The debate took a real dive when certain women waded in to defend men, like Meryll Streep, who claimed that we hurt our boys by calling something toxic masculinity. Women can be pretty fucking toxic Its toxic people. Ok, so that might have one small strain of truth, but this is also the woman who wore a T-shirt that said Id rather be a rebel than a slave and told the Berlin film festival were all Africans really. Two real low points of the 2010s.

How could a list of the words that made the 2010s be complete without snowflake? It was 2016 when Brett Easton Ellis famously used it to describe easily offended and overly entitled millennials, while he was defending an article written by an LA Weekly journalist about Sky Ferreiras sex appeal. Oh, little snowflakes, when did you all become grandmothers and society matrons, clutching your pearls in horror at someone who has an opinion about something, a way of expressing themselves thats not the mirror image of yours, you snivelling little weak-ass narcissists? he asked wryly.

The same year, snowflake was named a word of the year, and we got a lengthy analysis in the book I Find That Offensive! by Claire Fox, which asked, how did we become so thin-skinned?

As much as theyd probably love to claim it, the snowflake conversation was much bigger than Ellis and Fox. Remember no-platforming? It was the argument about free speech that peaked back in 2014, when a speaker making pro-Israel comments was booed off stage at Galway University, and in 2015, when students at Cardiff University tried to stop Germaine Greer appearing in a debate, due to transphobic comments she had made in the past.

Quickly, someone came up with broflake: when a man gets upset by progressive attitudes that dont align with his more conservative views

The idea, a simple one, was not to give a stage to hate speech and especially not to let it into spaces that were meant to be safe. But a lot of people considered this outright censorship, throwing cultural appropriation and trigger warnings into the same boat while they were at.

By 2017 snowflake contorted from a slur thrown at liberals by people on the right (and especially the alt-right) into a more general political insult, as people started to call Trump a snowflake. (Quickly, someone came up withbroflake: when a man gets upset by progressive attitudes that dont align with his more conservative views.)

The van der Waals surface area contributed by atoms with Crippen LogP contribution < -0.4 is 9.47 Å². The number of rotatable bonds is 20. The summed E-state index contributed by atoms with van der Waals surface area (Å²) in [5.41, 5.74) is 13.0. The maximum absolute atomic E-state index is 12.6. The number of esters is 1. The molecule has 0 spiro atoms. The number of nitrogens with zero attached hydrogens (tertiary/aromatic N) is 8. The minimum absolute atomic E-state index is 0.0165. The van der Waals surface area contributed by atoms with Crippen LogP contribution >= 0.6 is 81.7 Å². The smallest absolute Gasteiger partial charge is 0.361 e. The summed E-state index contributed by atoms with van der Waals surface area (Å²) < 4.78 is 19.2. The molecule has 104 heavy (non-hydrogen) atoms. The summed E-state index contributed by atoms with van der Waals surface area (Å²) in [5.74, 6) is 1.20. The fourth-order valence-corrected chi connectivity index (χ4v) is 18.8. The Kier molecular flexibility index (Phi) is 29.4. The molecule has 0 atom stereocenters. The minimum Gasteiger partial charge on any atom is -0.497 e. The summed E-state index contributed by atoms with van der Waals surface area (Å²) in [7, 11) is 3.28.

Like a lot of the words of the 2010s, it lived and died quickly, as we soon found something else to argue about. But in many ways snowflake is a lightning rod for how the culture wars of the 2010s played out: a never-ending screaming match over who is allowed to say what and an ongoing competition over who was most offended. Heres to the 2020s!

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The woke revolution is burning itself out – The Times

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December 17 2019, 12:01am,The Times

James Marriott

One day we will look back at the era of political correctness on Twitter and wonder why we took it all so seriously

Its almost six years since the worst day of Justine Saccos life. During a long trip from New York to South Africa she tweeted a few dumb jokes to her 170 Twitter followers about cucumber sandwiches, British peoples bad teeth, a fellow passengers BO. And, of course, the one everyone remembers: Going to Africa. Hope I dont get Aids. Just kidding. Im white! Then she got on the plane to Cape Town.

When her flight landed, she turned her phone on and discovered she was the number one trending topic in the world. Her tweet, which was pretty obviously a misjudged parody of racism, had been interpreted as racist. By a lot of people. Tens of thousands of them were calling for her to be

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The woke revolution is burning itself out - The Times